OK, let's answer some of this, sort of out of order...
Not only will a cheap mixer cause noise, there are definite sonic differences between something cheap and something that costs more. And the difference there comes from component quality. Cheap stuff (like Ammoon, Alto, Harbinger, et al) cuts corners on components, with the result being looser tolerances, which sort of cascades as your signal path goes through the board. One sub-par component is bad enough...now consider what a couple dozen of them in an audio chain will cumulatively do. Plus, certain mixers have a very specific sound quality to them, most notably the English-designed/made ones. This is what makes a pre-Behringer Midas desk so desirable...but not so much a post-Behringer one, as these don't have the same rounded "English tone" anymore.
Computer line-ins aren't the right thing to use, nope. The culprit here is noise at your A-D conversion stage. This is due to the A-D on a typical sound card (or sound card on the motherboard, depending) being typically unshielded from in-case electronic noise, plus the fact that that connection is going to be a consumer-level (-10 dB instead of +4) line-in and it's also unbalanced, which tends to allow more electronic crud into your signal chain. The line-out isn't as problematic, but to get really good results on recording, you need an outboard interface that's +4 dB, takes either XLR or 1/4" TRS balanced lines, and has a proper ground. And one other point: everything in a recording setup should be star-grounded. By this, I mean that everything you use needs to have a ground that is the same as all other devices, usually done by grounding everything to a single ground point (hence the name). By doing this, you can lower noise and help avoid ground loop issues.
QuickTime is not only the wrong tool, it's also VERY out of date. Use a proper DAW. You already have Audacity, so try recording in that instead. I actually multitrack in Ableton 10.0.6...but I chop loops and clips and also do my final editing and normalizing in Audacity. It works better for that, while Ableton works beautifully on multitracking, track comping, and so on. Ableton is also not the only choice; you might look at Bitwig, which is similar but has some of its aspects more streamlined than Ableton Live.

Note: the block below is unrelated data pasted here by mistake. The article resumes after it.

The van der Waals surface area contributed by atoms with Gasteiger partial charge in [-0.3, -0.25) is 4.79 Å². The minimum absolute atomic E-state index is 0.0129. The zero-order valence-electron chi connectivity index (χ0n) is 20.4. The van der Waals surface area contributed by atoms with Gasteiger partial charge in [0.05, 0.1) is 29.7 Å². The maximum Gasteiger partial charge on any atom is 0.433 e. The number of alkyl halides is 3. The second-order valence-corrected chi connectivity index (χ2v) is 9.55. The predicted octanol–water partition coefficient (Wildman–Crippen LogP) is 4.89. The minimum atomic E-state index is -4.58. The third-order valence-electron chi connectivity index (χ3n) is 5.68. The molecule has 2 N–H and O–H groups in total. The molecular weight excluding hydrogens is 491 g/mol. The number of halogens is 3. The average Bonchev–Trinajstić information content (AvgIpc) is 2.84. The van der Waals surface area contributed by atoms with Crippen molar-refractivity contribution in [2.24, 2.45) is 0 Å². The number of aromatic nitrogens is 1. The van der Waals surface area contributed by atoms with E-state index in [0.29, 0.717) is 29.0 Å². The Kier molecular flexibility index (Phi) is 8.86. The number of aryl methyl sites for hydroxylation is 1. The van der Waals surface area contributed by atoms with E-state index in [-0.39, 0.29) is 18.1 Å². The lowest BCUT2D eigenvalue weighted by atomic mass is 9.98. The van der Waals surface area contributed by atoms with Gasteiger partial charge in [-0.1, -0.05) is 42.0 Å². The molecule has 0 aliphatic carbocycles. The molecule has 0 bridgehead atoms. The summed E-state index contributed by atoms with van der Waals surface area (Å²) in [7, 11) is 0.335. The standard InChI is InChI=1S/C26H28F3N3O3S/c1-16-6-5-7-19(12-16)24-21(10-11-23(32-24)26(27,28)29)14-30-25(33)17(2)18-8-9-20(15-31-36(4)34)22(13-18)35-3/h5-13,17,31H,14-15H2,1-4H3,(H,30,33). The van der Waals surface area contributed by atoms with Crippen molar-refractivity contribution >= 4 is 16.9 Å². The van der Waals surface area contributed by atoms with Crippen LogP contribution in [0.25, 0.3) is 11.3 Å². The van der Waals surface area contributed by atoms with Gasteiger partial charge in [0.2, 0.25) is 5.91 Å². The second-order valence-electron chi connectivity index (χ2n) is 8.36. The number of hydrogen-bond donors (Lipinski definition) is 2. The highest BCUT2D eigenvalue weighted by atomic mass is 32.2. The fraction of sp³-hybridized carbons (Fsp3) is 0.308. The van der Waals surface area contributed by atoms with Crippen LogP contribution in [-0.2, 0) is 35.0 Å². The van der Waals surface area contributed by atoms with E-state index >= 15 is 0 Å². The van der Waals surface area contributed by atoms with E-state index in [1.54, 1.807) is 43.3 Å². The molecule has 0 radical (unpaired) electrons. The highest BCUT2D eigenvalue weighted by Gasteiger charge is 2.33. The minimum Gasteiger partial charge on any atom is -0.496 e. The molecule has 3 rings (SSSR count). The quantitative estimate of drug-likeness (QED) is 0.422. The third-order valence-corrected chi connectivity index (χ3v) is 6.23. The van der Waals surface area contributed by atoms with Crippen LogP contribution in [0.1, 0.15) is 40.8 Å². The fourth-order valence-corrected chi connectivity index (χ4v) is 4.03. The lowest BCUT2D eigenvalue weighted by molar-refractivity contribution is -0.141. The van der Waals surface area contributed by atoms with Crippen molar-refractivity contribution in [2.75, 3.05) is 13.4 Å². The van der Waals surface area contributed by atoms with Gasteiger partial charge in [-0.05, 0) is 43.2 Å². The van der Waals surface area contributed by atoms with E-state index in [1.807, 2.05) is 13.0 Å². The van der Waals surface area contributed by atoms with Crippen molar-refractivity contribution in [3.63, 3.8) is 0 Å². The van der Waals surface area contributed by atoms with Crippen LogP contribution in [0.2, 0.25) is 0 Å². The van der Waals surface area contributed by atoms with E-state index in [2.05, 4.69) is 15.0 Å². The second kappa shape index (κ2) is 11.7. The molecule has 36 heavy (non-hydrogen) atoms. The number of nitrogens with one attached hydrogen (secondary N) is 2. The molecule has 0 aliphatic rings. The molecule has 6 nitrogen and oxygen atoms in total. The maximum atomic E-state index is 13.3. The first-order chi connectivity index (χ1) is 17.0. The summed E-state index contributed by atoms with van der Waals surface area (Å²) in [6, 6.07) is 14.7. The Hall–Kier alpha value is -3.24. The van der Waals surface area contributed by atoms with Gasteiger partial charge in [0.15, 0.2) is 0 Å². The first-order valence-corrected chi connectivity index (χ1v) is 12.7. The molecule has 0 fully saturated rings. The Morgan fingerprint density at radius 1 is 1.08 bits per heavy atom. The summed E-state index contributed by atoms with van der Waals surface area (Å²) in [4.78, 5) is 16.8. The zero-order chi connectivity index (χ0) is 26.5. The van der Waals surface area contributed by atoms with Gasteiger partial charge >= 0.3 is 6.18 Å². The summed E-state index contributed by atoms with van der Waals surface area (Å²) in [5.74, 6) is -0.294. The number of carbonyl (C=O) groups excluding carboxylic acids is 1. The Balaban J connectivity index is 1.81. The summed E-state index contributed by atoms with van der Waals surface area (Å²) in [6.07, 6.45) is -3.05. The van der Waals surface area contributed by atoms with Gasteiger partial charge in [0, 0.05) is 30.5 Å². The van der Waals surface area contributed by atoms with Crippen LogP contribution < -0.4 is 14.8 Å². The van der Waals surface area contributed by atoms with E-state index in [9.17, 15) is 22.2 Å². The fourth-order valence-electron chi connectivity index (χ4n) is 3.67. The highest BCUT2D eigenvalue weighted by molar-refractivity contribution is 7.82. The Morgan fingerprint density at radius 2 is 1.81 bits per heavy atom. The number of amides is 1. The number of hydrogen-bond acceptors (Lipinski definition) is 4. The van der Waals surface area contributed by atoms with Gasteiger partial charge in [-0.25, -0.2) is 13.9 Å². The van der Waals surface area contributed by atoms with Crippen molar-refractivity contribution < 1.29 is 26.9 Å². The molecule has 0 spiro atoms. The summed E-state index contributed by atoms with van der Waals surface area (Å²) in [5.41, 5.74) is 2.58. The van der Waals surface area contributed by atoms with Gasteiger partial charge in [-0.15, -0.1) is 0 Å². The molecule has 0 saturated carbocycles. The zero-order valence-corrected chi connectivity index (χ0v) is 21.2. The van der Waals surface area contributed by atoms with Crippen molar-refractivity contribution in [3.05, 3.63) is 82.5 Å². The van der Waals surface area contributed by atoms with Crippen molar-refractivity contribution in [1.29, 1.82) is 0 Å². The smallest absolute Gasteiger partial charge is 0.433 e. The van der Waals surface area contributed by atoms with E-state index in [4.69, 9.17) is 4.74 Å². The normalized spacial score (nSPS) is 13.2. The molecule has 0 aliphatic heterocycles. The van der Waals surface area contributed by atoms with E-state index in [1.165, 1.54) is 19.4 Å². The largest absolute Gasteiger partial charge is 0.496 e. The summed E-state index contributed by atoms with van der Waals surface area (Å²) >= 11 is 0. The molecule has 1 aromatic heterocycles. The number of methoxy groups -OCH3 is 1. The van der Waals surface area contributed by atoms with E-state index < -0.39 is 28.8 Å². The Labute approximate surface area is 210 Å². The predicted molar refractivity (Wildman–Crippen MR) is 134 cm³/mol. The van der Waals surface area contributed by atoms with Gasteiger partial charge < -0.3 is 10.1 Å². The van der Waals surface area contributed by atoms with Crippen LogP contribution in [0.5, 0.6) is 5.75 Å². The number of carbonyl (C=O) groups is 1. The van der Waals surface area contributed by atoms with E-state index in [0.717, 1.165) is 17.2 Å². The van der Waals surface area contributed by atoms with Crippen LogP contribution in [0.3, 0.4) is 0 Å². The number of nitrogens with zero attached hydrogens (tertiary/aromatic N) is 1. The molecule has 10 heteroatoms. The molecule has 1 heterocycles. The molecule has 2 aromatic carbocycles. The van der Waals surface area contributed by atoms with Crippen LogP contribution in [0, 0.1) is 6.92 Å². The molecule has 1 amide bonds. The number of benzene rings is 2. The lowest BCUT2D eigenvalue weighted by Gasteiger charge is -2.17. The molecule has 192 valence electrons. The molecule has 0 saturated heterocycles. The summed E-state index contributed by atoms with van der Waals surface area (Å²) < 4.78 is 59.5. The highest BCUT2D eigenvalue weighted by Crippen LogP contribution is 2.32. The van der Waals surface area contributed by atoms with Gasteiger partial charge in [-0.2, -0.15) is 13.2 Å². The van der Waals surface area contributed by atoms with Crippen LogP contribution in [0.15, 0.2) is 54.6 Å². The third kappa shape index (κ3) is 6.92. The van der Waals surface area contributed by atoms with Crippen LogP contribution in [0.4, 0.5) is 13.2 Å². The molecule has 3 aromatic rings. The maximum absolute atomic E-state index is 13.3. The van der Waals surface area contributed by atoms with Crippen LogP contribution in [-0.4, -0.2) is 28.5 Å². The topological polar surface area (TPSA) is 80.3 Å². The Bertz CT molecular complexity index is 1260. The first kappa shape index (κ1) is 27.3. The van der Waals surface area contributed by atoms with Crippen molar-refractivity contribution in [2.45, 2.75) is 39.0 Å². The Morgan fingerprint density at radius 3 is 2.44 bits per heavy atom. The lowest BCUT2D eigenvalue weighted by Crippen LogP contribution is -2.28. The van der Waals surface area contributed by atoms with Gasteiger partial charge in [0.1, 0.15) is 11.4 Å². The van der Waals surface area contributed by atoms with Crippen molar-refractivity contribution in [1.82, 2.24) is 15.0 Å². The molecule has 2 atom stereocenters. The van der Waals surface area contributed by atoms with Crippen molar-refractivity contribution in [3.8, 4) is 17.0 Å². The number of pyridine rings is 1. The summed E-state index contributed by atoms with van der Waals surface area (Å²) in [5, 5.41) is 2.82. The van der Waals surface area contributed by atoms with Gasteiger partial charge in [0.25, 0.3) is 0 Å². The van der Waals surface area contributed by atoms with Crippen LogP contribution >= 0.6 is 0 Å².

Now for the last pile of questions...first, EQ. Technically, there's three types: parametric, graphic, and program. Parametric is the type where you can specify the frequency per band, the level at that frequency, etc; you often see these on mixing desks in some form or another. Graphic EQs are the ones with fixed frequency bands with level controls, and tend to see more use in live applications for room correction, but can also be useful for similar purposes in the studio. And program EQs are things such as Pultecs, where you have specific boost/cut stages with their own tailored frequencies, often also working on the overtone spectrum of the selected frequency. This last bit is very typical of the Pultec EQP-1A's low end cut/boost control, where the 'boost' also works on the overtones of the selected frequency, but the 'cut' acts like a normal shelf, with the -3 dB point at the frequency.
For the most part, a program EQ is the only EQ you should boost levels on. All other equalizers should be used to subtract from what's present in the raw signal unless you're using the EQ as an effect in some way. The reason for this is that it's easier to compensate for lower levels of something in a mix than it is to correct levels of some type that're too hot. For example, let's say that one track has a band in the lower-mids that's sticking out, a sonic 'lump' as it were. It would be easier to isolate the 'lump's' frequency and reduce that on that one track than to bring everything else up in various levels and bands to even out the 'lump'. But with a program EQ, what's being done is more akin to "sculpting your mix's tone color"; accordingly, most of the time you'll see program EQs on the final mixbus to do those timbral adjustments.